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Discuss how two of Carter's tales fit in to the tradition of fairy and folk tales

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Introduction

Discuss how two of Carter's tales fit in to the tradition of fairy and folk tales In Angela Carters 'The Bloody Chamber' she interweaves various aspects of retold fairytales and folk tales. Consequently as people may recognise this and have knowledge about these certain fairytales it will manipulate the way in which they think about the adaptation of these stories and the different outcomes possible. Carter therefore plays upon peoples expectations and changes the way in which things happen to what should be expected. The tale 'The Company Of Wolves' is relating to the original fairytale of 'Little Red Riding Hood'. However unlike 'Little Red Riding Hood' where the young girl is defenceless and vulnerable in 'The Company Of Wolves' the girl can look after herself and is wholly competent in fending for herself. In the adaptation of 'The Tiger's Bride' the story has connotations from 'The Beauty and the Beast', as to how the Beast will die after the last petal of the rose falls. Throughout the 'The Company Of Wolves' Carter makes it fairly lucid and clear that men can be very powerful beings, 'her father might forbid her, if her were home'. ...read more.

Middle

happens is he does not pose as the young girls grandmother and he does not eat the young girl, however they talk and express their feelings and desire for one another. The reader will therefore be taken aback by the change in the narrative, as Angela Carter wants to challenge all the diverse preconceptions. In 'The Tiger's Bride' there are many references in which a person that may know the story of 'Beauty and the Beast' will be able to relate to and understand to be from the fairytale. 'he wears a wig, too, false hair tied at the nape with a bow' this description for anyone that will have heard the story will fit in perfectly and allow them to realise that the character is somewhat the same person. The symbolism of the rose is also highly important, 'a bunch of his master's damned white roses' in 'Beauty and the Beast' roses are also mentioned and are a key symbol, as after the rose looses all its petals the Beast will die. The roses are also white which fits in to the whole virginal girl as well. In 'The Company Of Wolves' there are also many different extracts and quotations from 'Little Red Riding Hood'. ...read more.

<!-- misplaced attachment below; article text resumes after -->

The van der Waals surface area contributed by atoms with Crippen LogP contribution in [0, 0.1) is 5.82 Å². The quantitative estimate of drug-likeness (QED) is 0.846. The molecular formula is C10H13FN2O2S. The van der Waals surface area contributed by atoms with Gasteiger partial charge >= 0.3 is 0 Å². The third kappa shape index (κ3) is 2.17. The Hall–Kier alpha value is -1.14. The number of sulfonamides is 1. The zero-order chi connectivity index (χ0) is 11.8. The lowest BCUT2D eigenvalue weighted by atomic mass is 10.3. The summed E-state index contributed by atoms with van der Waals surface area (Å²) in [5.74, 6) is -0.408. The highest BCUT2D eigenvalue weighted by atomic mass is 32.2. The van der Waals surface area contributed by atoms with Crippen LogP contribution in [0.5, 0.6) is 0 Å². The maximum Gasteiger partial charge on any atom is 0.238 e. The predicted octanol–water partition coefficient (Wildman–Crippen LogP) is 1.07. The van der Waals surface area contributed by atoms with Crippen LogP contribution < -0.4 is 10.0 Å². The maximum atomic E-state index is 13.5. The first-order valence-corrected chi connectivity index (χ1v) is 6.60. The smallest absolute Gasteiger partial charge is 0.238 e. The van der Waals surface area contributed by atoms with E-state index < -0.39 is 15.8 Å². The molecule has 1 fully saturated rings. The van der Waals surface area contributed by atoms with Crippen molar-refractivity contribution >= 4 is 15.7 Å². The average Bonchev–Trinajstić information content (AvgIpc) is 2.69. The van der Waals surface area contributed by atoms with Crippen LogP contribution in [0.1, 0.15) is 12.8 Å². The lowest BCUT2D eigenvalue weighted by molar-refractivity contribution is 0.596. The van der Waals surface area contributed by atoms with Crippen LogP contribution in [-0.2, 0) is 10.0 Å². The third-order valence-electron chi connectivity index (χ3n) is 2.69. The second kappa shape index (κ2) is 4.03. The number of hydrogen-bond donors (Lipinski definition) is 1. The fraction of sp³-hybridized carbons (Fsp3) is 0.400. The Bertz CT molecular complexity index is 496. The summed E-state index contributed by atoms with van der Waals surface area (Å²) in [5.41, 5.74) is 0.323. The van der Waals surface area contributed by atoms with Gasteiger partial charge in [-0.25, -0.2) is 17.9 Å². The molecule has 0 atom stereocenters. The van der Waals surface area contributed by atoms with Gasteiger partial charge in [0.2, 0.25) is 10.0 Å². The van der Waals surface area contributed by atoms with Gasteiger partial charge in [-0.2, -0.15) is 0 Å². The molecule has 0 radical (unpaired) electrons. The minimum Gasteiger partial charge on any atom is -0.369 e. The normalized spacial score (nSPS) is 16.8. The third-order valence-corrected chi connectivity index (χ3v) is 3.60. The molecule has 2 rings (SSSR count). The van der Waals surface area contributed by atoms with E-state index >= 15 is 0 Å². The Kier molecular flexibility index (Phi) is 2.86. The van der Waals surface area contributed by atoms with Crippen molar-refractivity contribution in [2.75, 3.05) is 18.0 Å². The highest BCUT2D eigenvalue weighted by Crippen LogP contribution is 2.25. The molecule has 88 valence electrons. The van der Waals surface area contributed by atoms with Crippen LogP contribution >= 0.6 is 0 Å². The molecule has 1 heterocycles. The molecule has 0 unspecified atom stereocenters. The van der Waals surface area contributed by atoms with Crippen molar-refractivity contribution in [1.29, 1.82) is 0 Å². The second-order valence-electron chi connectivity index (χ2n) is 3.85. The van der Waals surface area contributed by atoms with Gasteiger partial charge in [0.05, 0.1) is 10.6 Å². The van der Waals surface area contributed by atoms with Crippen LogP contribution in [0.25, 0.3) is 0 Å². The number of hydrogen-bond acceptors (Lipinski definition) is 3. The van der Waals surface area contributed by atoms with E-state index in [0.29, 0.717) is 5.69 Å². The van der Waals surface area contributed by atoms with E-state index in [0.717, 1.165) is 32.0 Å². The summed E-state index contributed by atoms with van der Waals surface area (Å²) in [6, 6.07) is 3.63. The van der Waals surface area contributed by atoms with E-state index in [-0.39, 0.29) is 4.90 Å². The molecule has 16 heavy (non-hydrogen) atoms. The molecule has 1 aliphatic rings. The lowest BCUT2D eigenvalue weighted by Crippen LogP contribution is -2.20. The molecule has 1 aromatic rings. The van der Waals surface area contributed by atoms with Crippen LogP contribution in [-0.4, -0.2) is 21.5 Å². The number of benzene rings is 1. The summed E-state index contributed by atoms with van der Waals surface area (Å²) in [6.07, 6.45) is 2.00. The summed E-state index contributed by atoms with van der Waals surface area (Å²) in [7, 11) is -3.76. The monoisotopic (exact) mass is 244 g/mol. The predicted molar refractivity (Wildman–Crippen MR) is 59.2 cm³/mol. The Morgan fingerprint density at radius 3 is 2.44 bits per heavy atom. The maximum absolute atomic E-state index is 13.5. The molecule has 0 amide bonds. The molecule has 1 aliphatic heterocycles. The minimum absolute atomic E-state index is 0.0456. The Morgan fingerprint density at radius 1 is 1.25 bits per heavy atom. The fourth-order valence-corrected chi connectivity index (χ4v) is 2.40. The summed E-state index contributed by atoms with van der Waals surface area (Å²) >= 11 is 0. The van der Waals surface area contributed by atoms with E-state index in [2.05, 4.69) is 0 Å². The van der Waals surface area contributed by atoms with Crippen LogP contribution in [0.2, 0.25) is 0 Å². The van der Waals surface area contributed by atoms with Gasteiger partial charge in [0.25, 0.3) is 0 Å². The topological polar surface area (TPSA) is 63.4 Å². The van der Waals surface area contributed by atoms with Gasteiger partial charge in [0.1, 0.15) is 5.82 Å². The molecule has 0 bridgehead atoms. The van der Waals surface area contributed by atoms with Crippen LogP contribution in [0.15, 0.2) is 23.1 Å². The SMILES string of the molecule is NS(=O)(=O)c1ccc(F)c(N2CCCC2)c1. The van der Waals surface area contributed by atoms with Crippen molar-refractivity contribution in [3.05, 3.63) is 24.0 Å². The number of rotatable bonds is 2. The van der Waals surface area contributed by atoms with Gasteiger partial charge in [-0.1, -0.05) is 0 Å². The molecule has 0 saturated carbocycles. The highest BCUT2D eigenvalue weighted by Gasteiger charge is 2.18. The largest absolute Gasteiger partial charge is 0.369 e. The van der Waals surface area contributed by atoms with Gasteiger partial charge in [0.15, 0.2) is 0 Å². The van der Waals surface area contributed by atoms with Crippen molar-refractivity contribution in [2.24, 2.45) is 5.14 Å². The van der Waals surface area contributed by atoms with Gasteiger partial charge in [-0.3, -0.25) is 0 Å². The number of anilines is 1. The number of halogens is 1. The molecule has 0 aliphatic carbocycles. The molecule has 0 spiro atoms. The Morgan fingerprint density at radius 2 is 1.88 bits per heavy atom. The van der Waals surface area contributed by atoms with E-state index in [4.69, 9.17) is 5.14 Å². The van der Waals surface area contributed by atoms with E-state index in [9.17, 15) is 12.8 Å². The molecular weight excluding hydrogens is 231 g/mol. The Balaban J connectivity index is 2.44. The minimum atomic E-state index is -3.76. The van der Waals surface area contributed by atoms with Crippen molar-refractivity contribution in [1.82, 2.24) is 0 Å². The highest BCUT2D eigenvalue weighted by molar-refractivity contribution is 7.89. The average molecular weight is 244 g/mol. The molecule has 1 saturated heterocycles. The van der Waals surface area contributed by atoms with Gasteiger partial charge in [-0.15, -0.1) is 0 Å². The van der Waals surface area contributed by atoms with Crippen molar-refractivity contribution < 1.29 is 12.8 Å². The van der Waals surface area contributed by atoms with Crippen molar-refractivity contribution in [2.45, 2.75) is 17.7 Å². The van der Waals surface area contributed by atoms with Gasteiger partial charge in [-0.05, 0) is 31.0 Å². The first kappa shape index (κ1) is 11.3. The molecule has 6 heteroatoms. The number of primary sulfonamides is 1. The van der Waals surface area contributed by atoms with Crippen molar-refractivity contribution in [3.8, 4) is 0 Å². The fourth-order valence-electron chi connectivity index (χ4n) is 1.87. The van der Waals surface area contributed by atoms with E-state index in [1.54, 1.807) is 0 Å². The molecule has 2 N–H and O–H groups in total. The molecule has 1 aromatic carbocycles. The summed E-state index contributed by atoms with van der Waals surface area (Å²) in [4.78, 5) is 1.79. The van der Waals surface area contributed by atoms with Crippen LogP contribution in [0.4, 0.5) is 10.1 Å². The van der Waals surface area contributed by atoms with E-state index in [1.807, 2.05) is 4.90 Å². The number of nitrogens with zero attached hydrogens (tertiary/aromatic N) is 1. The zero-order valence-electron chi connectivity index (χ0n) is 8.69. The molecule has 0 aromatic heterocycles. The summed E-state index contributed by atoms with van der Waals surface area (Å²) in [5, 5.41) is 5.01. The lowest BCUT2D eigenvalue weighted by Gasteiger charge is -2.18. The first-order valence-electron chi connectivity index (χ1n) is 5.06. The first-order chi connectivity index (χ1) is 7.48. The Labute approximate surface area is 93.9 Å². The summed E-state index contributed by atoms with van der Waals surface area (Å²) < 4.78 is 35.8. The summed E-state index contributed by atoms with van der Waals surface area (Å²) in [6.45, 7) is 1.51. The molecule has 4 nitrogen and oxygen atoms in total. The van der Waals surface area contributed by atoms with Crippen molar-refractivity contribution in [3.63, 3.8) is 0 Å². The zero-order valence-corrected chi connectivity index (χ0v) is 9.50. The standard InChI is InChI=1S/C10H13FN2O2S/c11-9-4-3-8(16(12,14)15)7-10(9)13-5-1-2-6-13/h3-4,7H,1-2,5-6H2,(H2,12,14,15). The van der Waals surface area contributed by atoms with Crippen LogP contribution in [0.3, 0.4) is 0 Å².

Conclusion

One aspect of the oral tradition is thoroughly explain a certain attribute to a character or place to hold the listeners attention and make sure that they manage to create the right image, without fully explaining and describing this place or character the listener may not get the right impression or miss certain attributes to this place or character. 'The Company Of Wolves' manages to do this by spending a whole paragraph that explains the wolves eyes. Another aspect and feature of the oral tradition is using onomatopoeia. 'The Company Of Wolves' incorporates this in to the exposition of the fairytale to make the reader feel involved in the story 'Quack, quack! went the duck..' this also will allow the reader to imagine that they were a member of the story. However also in the fairytale itself there is use of onomatopoeia, 'Rat-a-tap-tap' this therefore continues the involvement of the reader and will keep them motivated and stimulated. There is also use of proverbs within the exposition, 'Fear and flee the wolf; for, worst of all, the wolf may be more than he seems'. This gives the reader the idea that they should be fearful of wolves, and in true oral tradition terms the moral will be passed down generation by generation. ...read more.

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